A windmill is a machine that is powered by the energy of the wind. It is designed to convert the energy of the wind into more useful forms using rotating blades or sails. The term also refers to the structure it is commonly built on. more...
In much of Europe, windmills served originally to grind grain, though later applications included pumping water and, more recently, generation of electricity.
A windmill operating an organ is described as early as the 1st century AD by Hero of Alexandria, marking probably the first instance of a wind powering machine in history. Vertical axle windmills were first used in eastern Persia (Sistan) by the 9th century AD as described by Muslim geographers. Horizontal axle windmills of the type generally used today were invented in Northwestern Europe in the 1180s.
Vertical axle windmills
The first windmills had long vertical shafts with rectangle shaped blades and appeared in Persia in the 9th century. The authenticity of an earlier anecdote of a windmill involving the second caliph Umar (634-644 AD) is questioned on the grounds of being a 10th century amendment. Made of six to twelve sails covered in reed matting or cloth material, these windmills were used to grind corn or draw up water, and quite different from the European versions. A similar type of vertical shaft windmill with rectangle blades, used for irrigation, can also be found in 13th century China (during the Jurchen Jin Dynasty in the north), introduced by the travels of Yelü Chucai to Turkestan in 1219.
Horizontal axle windmills
Fixed windmills, oriented to the prevailing wind were, for example, extensively used in the Cyclades islands of Greece. The economies of power and transport allowed the use of these 'offshore' mills for grinding grain transported from the mainland and flour returned. A 1/10th share of the flour was paid to the miller in return for his service. This type would mount triangular sails when in operation.
In North Western Europe, the horizontal-shaft or vertical windmill (so called due to the dimension of the movement of its blades) dates from the last quarter of the 12th century in the triangle of northern France, eastern England and Flanders. Joseph Needham states that the earliest known reference came in 1191 by a Dean Herbert of East Anglia, who supposedly competed with the mills of the abbey of Bury St Edmunds. These earliest mills were used to grind cereals. The evidence at present is that the earliest type was the post mill, so named because of the large upright post on which the mill's main structure (the "body" or "buck") is balanced. By mounting the body this way, the mill is able to rotate to face the (variable) wind direction; an essential requirement for windmills to operate economically in North-Western Europe, where wind directions are various. By the end of the thirteenth century the masonry tower mill, on which only the timber cap rotated rather than the whole body of the mill, had been introduced. In the Netherlands these stone towerlike mills are called "round or eight-sided stone stage mills, ground-sailers (windmills with long blades/sails reaching almost down to the ground), mound mills, etc." (Dutch: ronde/achtkante stenen stelling molens, grond-zeilers, beltmolens, etc.). Dutch tower mills ("torenmolens") are always cylindrical (such as atop castle or city wall towers). Due to the fact that only the cap of the tower mill needed to be turned the main structure could be made much taller, allowing the blades to be made longer, which enabled them to provide useful work even in low winds. Windmills were often built atop castle towers or city walls, and were a unique part of a number of fortifications in New France, such as at Fort Senneville.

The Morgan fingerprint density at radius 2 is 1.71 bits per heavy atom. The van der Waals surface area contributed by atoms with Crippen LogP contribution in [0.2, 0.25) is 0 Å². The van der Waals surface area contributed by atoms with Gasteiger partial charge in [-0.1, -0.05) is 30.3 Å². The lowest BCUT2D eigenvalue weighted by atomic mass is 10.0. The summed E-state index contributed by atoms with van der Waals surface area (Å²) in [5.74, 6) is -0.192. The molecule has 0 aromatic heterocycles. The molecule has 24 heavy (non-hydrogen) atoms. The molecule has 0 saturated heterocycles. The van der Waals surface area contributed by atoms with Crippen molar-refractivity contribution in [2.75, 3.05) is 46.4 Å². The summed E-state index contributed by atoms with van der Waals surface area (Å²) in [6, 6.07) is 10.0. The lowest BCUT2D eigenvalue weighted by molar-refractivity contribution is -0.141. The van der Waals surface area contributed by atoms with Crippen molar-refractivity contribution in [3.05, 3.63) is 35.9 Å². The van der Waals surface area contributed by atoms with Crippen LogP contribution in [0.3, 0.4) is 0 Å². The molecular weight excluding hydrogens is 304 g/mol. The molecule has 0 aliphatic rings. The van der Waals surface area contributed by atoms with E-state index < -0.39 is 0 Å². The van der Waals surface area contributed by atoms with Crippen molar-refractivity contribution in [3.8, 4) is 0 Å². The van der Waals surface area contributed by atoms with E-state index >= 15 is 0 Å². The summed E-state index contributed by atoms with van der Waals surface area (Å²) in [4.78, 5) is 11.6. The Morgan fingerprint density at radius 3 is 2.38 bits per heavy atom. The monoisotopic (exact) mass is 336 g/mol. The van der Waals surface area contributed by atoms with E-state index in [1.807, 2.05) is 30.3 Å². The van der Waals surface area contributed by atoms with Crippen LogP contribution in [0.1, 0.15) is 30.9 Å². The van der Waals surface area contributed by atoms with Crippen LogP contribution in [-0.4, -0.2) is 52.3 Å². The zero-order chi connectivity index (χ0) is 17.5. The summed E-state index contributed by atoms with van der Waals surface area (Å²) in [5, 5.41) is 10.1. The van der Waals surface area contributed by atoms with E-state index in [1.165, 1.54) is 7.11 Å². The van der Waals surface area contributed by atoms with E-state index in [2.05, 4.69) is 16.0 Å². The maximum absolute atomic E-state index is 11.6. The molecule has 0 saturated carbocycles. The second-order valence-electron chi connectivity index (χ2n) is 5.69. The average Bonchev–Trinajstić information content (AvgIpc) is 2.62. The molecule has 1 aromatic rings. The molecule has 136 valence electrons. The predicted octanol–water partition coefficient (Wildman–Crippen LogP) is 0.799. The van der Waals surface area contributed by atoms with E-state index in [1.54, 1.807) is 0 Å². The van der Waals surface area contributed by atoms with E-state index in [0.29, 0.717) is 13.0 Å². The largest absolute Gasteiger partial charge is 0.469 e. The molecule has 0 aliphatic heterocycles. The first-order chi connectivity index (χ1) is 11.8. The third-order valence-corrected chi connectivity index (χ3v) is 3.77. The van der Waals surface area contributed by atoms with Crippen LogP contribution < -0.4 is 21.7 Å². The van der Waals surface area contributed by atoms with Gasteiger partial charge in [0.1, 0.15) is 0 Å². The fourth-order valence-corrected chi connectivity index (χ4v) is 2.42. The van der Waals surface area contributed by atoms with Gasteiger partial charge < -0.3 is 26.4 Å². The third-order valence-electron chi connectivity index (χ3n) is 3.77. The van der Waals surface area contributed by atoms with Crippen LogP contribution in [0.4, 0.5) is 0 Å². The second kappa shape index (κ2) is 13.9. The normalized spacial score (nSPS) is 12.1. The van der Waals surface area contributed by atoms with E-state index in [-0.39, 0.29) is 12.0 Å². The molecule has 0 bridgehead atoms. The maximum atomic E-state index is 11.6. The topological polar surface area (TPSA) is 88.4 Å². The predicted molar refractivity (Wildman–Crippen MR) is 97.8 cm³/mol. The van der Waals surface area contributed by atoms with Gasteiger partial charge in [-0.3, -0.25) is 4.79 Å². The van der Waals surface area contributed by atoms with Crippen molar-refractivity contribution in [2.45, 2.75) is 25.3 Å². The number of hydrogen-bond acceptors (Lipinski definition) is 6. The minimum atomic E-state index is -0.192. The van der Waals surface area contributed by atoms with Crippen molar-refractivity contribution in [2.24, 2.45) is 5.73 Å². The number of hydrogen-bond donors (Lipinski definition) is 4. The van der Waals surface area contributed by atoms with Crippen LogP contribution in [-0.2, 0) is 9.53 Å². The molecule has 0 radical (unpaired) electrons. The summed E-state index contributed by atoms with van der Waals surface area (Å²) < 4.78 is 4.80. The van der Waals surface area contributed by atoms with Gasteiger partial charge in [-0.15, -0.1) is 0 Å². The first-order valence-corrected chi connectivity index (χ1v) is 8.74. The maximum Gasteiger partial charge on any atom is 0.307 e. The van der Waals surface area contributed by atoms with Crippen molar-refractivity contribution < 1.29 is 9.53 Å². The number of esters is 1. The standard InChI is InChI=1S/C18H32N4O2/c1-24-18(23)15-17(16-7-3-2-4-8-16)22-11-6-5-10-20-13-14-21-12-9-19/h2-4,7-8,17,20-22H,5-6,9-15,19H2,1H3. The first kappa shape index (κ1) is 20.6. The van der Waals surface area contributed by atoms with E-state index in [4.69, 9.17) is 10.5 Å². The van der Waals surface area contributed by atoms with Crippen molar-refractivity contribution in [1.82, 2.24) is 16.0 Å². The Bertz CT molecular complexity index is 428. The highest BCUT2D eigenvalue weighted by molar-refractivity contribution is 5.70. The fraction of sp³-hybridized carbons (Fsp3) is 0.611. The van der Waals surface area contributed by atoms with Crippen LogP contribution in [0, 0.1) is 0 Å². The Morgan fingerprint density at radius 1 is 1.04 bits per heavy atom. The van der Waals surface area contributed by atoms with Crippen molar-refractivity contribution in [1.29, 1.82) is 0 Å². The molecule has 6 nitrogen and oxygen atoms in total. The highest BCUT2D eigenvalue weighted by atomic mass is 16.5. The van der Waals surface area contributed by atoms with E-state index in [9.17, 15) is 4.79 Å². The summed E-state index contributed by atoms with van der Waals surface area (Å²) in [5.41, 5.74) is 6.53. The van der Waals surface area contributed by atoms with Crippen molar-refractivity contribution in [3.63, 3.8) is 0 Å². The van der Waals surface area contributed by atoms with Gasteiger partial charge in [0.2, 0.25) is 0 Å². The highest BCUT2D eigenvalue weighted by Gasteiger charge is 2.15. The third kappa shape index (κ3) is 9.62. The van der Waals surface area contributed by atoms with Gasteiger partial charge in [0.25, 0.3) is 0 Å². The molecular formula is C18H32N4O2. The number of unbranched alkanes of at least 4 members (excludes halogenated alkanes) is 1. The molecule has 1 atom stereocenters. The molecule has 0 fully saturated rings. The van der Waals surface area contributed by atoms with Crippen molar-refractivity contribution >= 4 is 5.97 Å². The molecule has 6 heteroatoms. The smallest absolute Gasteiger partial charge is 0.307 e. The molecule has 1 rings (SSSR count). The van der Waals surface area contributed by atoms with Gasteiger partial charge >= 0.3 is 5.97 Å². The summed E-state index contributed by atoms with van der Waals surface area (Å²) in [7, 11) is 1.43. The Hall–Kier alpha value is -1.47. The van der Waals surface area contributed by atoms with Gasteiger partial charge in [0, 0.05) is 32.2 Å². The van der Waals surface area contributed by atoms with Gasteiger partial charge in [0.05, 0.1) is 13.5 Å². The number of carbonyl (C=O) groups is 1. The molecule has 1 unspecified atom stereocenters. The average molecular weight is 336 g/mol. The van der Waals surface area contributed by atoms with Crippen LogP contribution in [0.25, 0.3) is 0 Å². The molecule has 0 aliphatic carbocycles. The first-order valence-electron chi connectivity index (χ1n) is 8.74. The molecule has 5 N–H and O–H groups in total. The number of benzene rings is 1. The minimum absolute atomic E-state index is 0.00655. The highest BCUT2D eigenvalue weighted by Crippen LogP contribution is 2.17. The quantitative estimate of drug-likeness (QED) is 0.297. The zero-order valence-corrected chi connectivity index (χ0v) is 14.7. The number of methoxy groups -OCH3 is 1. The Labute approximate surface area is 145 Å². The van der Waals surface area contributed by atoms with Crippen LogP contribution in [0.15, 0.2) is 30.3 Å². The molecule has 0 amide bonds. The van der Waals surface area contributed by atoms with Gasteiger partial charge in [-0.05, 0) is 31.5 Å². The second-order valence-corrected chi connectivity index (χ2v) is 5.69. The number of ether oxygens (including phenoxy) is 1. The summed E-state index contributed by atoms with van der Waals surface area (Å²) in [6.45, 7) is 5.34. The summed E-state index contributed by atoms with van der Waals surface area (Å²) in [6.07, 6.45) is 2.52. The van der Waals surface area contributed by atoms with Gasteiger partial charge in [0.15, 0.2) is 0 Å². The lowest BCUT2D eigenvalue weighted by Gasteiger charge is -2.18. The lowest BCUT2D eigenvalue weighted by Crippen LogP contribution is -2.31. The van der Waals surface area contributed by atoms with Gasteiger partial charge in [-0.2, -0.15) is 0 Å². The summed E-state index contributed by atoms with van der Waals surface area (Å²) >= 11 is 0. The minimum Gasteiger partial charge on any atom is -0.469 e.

Read more at Wikipedia.org